The gamer is given a simple choice – blow it up and be richly rewarded or defuse the nuke and be given a house in Megaton. The complexity around the issue falls down to how invested the gamer is in having a hub area to do their business in. Outside of Washington D.C. – Megaton was the only real option for trading. By blowing it up, you were robbing yourself of a huge hub. On the other hand, the amount of bottlecaps offered up more than made the early-mid game easier and the ability to get a room at Tenpenny Tower made up for the lack of hub.

 

4. Splinter Cell: Double Agent –¬†Kill or Spare Lambert

Undercover deep in a terrorist cell, things begin to unravel for Sam Fisher when his long-time friend and boss Irving Lambert is captured. The villains want him dead and it falls to Sam Fisher to make the decision to kill him or not. Pull the trigger and Lambert dies, the NSA gets very angry with you but the villains fully trust you. Don’t kill Lambert and the terrorists dislike you instantly, your cover is blown and the game gets a mighty bit harder from here on out.

For long-time fans of the Splinter Cell series it was a hard moment to live through; the game forcing the gamer to kill off one of the more recognizable and loved characters or face a more difficult route from there on out.

If it makes things notably easier – Lambert ends up dying no matter what the gamer does. He gets offed slightly later for continuity sake.

 

3. Until Dawn -Ashley or Josh?

Depending on which characters you found yourself attached too, Until Dawn very quickly descends into a game of nervous decision-making. Death lurks around every corner and sometimes the most inauspicious of decisions leads to swift ends for much-loved (or hated characters). Perhaps this decision, however, more than most underlined the brutal reality of the games nature.

Throughout the early part of the game, players can either help or hinder Chris as he creeps on Ashley very awkwardly. Things take an interesting twist however when Chris stumbles into a Saw-type trap – complete with guiding rails and a cutting saw. You the gamer have to choose which of the two trapped contestants (Ashley or Josh) gets turned into a kebab. With no third option present and the screams of the two filling your ears; gamers are faced with a stark choice (Even more so if you happen to like BOTH characters.

It’s here however where the plot twists slightly – the game is rigged against Josh no matter what the outcome. Ashley can’t die here – but you don’t know that before making your decision. Perhaps more amusingly Josh isn’t actually dead either – he turns up a little later safe and well as the plot awkwardly tries to fill the plot hole it created. But for those brief few minutes; this was a deeply unsettling and terrifying decision to land in gamers laps.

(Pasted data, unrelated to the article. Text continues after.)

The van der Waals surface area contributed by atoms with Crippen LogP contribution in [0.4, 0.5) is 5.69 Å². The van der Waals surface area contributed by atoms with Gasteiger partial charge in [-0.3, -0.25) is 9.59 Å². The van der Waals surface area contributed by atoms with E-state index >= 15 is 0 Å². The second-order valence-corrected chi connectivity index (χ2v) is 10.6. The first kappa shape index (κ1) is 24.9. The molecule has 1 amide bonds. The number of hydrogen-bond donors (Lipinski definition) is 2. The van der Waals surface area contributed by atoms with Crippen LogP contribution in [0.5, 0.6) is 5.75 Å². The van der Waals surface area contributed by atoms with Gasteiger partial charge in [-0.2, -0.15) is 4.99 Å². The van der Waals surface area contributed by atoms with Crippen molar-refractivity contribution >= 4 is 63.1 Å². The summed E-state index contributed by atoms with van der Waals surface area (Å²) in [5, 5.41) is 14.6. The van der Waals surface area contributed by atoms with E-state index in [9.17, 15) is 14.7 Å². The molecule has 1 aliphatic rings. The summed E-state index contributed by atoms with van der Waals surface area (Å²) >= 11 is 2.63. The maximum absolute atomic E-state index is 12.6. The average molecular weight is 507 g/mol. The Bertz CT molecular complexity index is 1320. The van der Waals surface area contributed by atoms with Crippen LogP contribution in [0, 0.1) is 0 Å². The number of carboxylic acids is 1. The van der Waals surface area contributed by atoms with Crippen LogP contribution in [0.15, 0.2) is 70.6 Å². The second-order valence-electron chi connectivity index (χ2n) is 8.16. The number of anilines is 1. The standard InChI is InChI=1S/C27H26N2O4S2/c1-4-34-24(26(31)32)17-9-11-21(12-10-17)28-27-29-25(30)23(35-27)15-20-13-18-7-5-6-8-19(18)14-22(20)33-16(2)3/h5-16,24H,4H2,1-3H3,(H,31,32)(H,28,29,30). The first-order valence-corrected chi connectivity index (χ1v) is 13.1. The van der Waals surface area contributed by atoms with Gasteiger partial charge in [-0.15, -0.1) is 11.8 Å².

2. Mass Effect 3 – To Shoot or Not Shoot Mordin

In truth, any of the big Mass Effect decisions could slot in here. From choosing between Ashley and Kaiden, to whether you save the Council or not, all the way through to the decisions which lead to the deaths of your party members or entire races. Mass Effect is a series that delivers hard on its moral choices, yet there’s one for me which always stood head and shoulders above the rest.

During your Mass Effect adventure you hear about the Krogan genophage; an intentionally constructed sterilization of the Krogan race that brought them under control. There are numerous points where you can influence the eventual outcome of this, from destroying research to sabotaging the cure. These decisions have real consequences but perhaps the harshest outcome (if you make the stars align) is one where you’re faced with the tough decision of saving Mordin or allowing the real cure to be dispersed. If Mordin refuses to stand down, the gamer is given one final chance to stamp their decision into action; shooting Mordin in the back or allowing him to disperse the cure.

What makes this choice so horrifying is that Mordin is a squadmate in Mass Effect 2. His survival to this point means you must have worked to keep him alive. His quirky nature and humorous observations the source of much amusement through his time on the Normandy.The fact that he survived all that way only to be downed by your weapon – in the back and with the gamers full compliance, makes it such a gut-wrenching decision. The split-second trigger to deliver the shot gives the gamer no time to ponder the choice effectively. It’s an instinctive decision and a brutal one. The cutscene that follows only tips salt into the wound as a dying Mordin crawls desperately to disperse the cure; ultimately dying in a pool of his own blood.

Put simply, there’s a special place in gamer hell for those who pulled the trigger on Mordin. You moral horror.

 

1. The Walking Dead: Season One – Put Lee of His Misery or Not?

Again, pretty much every key decision in The Walking Dead could come under this umbrella. Do you help Shaun or Ducky? Who do you let eat in the camp? Do you let Clementine eat the human meat? Do you kill Ducky or let Kenny pull the trigger? Honestly, there isn’t a decision in this game that isn’t loaded with huge repercussions¬†down the line, the game gleefully reminding you <XX will remember> at every turn.

Yet for me, it’s the games final decision which was the real sucker punch. After five episodes of watching Lee and Clementine grow, their relationship blossom from that of complete strangers into a loving maternal union, the final act of the game summed up that The Walking Dead is always liable to leave you in tears. Lee is bitten at the end of Chapter 4, leaving him with precious little time to save Clementine from her captor. You achieve this but thanks to the Walker bite, Lee is overcome by his ailment. Chained to a radiator behind a counter, the gamer is placed in control of Clementine who has to make the decision whether to kill Lee and put him out of his misery; or watch him turn before her very eyes.

The moral decision isn’t made easier by the fact that Clementine doesn’t really seem to understand the gravity of the situation. Lee desperately using his dying breaths to instill parting knowledge, his breaths growing shallower as the moment of truth arrives. For many gamers, it was a tough call and while ultimately the decision doesn’t really change much; subjecting Clementine to a Walker-turned Lee or making her kill him outright seems like a terribly bitter way to end a game with so much loss. It’s one of gamings hardest decisions, for sure.